Set In Stone

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Photo by Tim Buss from North County, San Diego, California, USA on Wikipedia

Nina: Nana, I am so confused about Churchill. In so many places he is portrayed as a hero who saved the world from Hitler, the apostle of democracy and yet, recently, people were defacing his statue in London, and calling him a racist, during the Black Lives Matter protests in London.

Nana: Don’t talk to me about that insufferable man. Racist! That’s too mild a term for him. Bigot is understating it. He was no less than a monster. I’m glad his statue was vandalized.

Nina: Nana. I’m shocked. He is a much revered public figure. He was a brilliant strategist and considered to be one of the greatest all time Britons. So whatever do you mean?

Nana: Churchill hated Indians, Nina. He was terribly opposed to India’s independence. He believed that the white people were a superior race and there was nothing wrong with slavery or genocide of native Americans in America. He hated the Chinese too.

Nina: Nana, but that’s just how British people thought at that time. Churchill wasn’t especially bad. He thought these things, but he did not actually implement cruelties like Hitler, right? Many people think all kinds of things, but we should judge them by their actions, right?

Nana: Oh, he was nicer than Hitler! How wonderful! Now there's a high bar to cross. Well, if you think nothing came of Churchill’s theories, what do you have to say about his handling of the famine in Bengal. Over three people died there because Churchill thought Indians deserved it for breeding like rabbits. Just read all the stuff Shashi Tharoor has uncovered about him.

Nina: I see Nana. I guess, most of history is written from the perspective of those who were victorious and tends to be biased. I need to learn a lot more about Churchill from different sources, but I don’t think this part of history should be hidden away. He has made a lasting impact on history of the world for better or for worse.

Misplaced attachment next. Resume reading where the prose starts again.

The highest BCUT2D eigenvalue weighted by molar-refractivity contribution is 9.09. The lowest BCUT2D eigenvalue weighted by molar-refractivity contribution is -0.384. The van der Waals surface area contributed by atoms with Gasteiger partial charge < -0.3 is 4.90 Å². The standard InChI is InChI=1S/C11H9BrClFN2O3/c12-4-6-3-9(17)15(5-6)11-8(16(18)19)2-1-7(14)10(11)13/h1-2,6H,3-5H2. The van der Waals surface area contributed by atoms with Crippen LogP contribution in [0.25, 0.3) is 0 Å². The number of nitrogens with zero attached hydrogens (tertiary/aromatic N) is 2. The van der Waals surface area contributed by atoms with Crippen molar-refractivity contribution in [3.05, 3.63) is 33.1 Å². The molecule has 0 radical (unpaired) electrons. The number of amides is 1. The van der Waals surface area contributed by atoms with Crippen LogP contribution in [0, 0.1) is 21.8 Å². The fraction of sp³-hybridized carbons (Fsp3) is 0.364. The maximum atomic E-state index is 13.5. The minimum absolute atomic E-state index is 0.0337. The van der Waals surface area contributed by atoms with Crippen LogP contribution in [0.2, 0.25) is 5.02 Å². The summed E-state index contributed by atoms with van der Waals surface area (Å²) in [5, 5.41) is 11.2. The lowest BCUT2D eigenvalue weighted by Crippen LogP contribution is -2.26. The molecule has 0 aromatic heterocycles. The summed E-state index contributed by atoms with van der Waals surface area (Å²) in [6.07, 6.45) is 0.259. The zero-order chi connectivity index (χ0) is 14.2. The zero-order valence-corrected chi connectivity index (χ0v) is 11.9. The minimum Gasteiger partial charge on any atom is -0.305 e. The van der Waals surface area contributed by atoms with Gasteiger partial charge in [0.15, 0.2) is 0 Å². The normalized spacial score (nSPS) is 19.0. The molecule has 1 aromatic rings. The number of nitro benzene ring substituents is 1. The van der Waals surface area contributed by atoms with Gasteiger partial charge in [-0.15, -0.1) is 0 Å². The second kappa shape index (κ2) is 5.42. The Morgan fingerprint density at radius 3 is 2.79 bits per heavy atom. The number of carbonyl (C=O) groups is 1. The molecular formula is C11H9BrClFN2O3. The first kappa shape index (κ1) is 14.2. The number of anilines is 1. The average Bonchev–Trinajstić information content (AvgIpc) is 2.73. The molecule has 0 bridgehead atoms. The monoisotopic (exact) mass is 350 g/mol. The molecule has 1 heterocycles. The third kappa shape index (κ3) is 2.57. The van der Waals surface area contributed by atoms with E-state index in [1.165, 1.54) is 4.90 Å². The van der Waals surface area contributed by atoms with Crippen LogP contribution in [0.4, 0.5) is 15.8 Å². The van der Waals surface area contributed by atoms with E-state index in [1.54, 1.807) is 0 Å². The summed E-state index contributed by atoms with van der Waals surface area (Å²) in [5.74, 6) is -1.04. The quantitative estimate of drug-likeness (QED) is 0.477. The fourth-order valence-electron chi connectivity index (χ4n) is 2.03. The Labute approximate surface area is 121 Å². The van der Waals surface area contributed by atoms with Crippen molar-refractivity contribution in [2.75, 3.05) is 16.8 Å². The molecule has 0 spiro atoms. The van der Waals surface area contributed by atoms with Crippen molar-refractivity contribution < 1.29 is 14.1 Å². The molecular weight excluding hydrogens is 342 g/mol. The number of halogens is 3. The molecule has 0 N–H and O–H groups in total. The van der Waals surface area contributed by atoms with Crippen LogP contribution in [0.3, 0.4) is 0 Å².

Nana: He shouldn’t be glorified either.

Nina: In that case, what do you think of the Citadel Museum in Germany. It stores statues and scluptures of Nazi history. They sculptures are not revered, but available for people to study and play with. According to an article I read the message the museum wishes to convey is

A monument is not a descriptive account of history, but instead a historical artifact that tells a story about power. In a setting that invites scrutiny, visitors can study Berlin’s monuments to grasp more clearly who had power and how that power was used.

Nana: You know history has its dark events, and we may not be proud of it, but hiding it is not the answer. This reminds me of big debate on children’s literature, and if Enid Blyton books should be given to kids because of the racist undertones?

Nina: Yes, exactly Nana. Those books shouldn’t be censored. How else can we learn? The racism in those books should be discussed, not swept under the rug, so to speak. We need to learn how some things used to be, and keep working to make things better.

Nana: I suppose Churchill served his country diligently, and that’s why the British take pride in him. Besides, today I learned something. If even you can talk sense sometimes, I suppose one can find something good in everyone.

Nina: Very funny, Nana. Not! Besides, not everyone in Britain blindly trusted Churchill. In an article, John Charmley, author of a book on Churchill said, "People sometimes question why on Earth did people not listen to Churchill's warnings about Hitler in the late 1930s, to which the short answer is that he'd used exactly the same language about Gandhi in the early 1930s."

Nana: Talk about your chickens coming to roost.


This post is a part of the #NinaAndNana series I co-host with Lavanya Srinivasan. Her posts can be found here.

Tags: social, values, Nina and Nana, history, prejudices, politics, humor, family